- Patient satisfaction: A common theme among all of the new entrants is a relentless focus on patient satisfaction, and the resulting promotion of the results of Net Promoter Score. One of the big bets that each organization is making is that they can create a more compelling, higher value, and ultimately more satisfying experience for patients, one that (i) is enough to generate positive word of mouth, (ii) can be used to attract new patient customers, and (iii) creates a “sticky” experience for the patient whereby s/he wants to maintain a long term relationship with the provider and organization.
- Timely interventions, coaching and guiding: The overarching value proposition of primary care (and the reason investors are pouring billions into the space) is the ability of primary care to intervene at the right time and in an effective manner in order to reduce downstream medical costs. For primary care organizations working with working-age populations, these interventions can come in the form of guiding patients to lower cost generic drugs, keeping them more adherent to therapy and out of the emergency room, guiding them to higher quality and lower cost specialists, and avoiding low-value procedures when there’s an alternative.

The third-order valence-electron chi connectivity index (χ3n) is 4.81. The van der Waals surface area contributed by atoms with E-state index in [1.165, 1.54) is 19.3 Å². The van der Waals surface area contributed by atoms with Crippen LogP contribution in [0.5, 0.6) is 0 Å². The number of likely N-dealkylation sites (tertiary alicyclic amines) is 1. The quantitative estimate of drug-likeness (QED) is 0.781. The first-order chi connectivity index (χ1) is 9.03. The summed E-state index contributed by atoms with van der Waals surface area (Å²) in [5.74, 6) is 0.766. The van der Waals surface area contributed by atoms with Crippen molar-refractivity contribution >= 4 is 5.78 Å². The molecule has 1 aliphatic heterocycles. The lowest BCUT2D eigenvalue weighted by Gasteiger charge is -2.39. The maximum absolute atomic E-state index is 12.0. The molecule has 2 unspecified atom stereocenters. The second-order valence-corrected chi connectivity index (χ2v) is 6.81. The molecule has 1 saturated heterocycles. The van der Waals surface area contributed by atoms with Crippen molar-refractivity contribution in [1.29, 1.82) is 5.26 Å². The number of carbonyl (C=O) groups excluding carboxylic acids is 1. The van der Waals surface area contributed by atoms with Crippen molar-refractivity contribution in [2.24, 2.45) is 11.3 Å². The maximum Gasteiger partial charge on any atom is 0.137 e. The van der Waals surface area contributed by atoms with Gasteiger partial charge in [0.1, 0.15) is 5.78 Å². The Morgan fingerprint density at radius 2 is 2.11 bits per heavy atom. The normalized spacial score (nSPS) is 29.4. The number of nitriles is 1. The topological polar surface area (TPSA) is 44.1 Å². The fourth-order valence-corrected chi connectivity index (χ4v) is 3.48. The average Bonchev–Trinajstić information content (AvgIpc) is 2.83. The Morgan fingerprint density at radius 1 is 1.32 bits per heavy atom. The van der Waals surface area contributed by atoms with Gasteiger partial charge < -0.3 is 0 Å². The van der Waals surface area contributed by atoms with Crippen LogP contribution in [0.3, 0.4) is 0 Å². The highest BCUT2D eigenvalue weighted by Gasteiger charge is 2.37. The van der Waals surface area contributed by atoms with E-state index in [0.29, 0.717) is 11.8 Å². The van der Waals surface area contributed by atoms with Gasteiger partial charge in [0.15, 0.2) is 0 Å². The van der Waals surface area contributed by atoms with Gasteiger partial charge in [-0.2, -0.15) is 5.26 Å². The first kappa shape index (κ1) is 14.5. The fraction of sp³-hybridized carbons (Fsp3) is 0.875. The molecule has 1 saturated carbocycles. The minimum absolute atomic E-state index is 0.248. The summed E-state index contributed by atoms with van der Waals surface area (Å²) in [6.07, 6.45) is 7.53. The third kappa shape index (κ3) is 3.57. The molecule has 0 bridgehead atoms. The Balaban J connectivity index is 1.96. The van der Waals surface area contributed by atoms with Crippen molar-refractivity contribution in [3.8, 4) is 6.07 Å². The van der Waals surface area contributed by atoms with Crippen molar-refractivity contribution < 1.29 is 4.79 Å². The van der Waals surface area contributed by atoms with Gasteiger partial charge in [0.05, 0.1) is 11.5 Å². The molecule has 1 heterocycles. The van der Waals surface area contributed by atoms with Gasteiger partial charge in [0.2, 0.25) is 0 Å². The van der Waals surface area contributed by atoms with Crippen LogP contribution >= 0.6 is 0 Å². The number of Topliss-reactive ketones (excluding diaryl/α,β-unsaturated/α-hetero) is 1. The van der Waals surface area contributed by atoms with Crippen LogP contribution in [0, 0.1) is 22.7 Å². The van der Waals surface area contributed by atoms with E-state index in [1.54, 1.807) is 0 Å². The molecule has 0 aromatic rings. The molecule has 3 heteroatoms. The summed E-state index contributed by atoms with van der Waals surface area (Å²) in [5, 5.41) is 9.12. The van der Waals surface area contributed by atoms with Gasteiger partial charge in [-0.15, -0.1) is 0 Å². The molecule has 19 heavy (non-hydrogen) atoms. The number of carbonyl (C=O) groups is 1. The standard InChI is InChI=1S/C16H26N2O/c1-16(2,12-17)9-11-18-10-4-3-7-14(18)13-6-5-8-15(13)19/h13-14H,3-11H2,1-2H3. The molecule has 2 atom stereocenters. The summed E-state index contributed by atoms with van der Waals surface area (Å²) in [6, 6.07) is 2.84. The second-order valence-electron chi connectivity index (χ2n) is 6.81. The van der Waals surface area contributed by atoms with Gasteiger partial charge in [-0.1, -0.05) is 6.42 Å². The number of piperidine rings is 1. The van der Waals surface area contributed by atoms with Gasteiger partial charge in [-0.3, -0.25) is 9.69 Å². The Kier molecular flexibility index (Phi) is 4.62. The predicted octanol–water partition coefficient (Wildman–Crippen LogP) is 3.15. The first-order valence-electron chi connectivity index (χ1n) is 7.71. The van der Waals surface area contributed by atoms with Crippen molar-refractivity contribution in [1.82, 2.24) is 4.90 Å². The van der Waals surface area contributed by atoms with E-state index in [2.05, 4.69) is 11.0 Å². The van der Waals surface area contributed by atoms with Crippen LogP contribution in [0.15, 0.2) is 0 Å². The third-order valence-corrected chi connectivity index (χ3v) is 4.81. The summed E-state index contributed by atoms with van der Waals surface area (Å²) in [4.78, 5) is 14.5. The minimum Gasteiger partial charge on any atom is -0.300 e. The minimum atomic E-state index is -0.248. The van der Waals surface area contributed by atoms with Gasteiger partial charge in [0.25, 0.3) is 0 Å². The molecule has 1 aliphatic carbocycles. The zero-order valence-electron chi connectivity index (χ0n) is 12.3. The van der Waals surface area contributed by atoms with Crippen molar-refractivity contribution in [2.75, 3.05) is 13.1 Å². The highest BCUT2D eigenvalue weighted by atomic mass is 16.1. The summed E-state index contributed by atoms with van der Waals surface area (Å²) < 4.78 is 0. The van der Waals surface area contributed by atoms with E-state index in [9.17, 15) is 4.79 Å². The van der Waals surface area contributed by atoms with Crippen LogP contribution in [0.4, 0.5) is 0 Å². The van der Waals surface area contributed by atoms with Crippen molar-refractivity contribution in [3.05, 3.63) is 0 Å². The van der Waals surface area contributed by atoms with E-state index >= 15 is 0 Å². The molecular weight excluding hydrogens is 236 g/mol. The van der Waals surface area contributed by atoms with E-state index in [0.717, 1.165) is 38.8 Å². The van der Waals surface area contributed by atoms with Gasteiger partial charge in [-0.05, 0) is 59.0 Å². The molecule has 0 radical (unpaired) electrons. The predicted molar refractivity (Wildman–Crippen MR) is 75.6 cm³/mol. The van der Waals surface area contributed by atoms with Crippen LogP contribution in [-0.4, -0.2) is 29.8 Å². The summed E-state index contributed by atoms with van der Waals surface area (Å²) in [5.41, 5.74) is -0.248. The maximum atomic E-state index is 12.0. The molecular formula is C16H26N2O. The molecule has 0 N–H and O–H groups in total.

- Proof of outcomes: While all of the above matters, the proof - for investors and certainly Medicare Advantage plans, state Medicaid agencies, and employers - is in the pudding. The ability to show credible outcomes via peer-reviewed journal publications is the gold standard for each one of these primary care organizations, and the reason why every one has invested in clinicians and former academics in order to investigate and work with partners to repeatedly study various outcome measures. (See below for chart with select companies and available outcomes data).
So if markets are a competition, who will win in the primary care space?
To answer, it may be worth considering a question posed by John Lynn and Colin Hung: is the primary care relationship dead? After all, as they astutely point out, it used to be that primary care physicians made house calls, were pillars of their communities, built relationships with families over decades, and were always the first call when a health or medical issue arose in the family.
Now? Now when patients have a concern or an acute symptom, many of us pull up our phones and consult Dr. Google. And at least one study suggests this makes for better patients. Which raises the question: if patients consult Dr. Google, and use Google to route themselves to the appropriate specialist, what value is a primary care physician to a patient?
Whether it’s Dr. Google or WebMD or a Mayo Clinic site, this is the crux of the matter for primary care: primary care organizations are not competing with each other. They are competing with ever-improving technology that may obviate the need for the ‘gatekeeper’ type of role that HMO’s wanted them to play back in the ‘90s.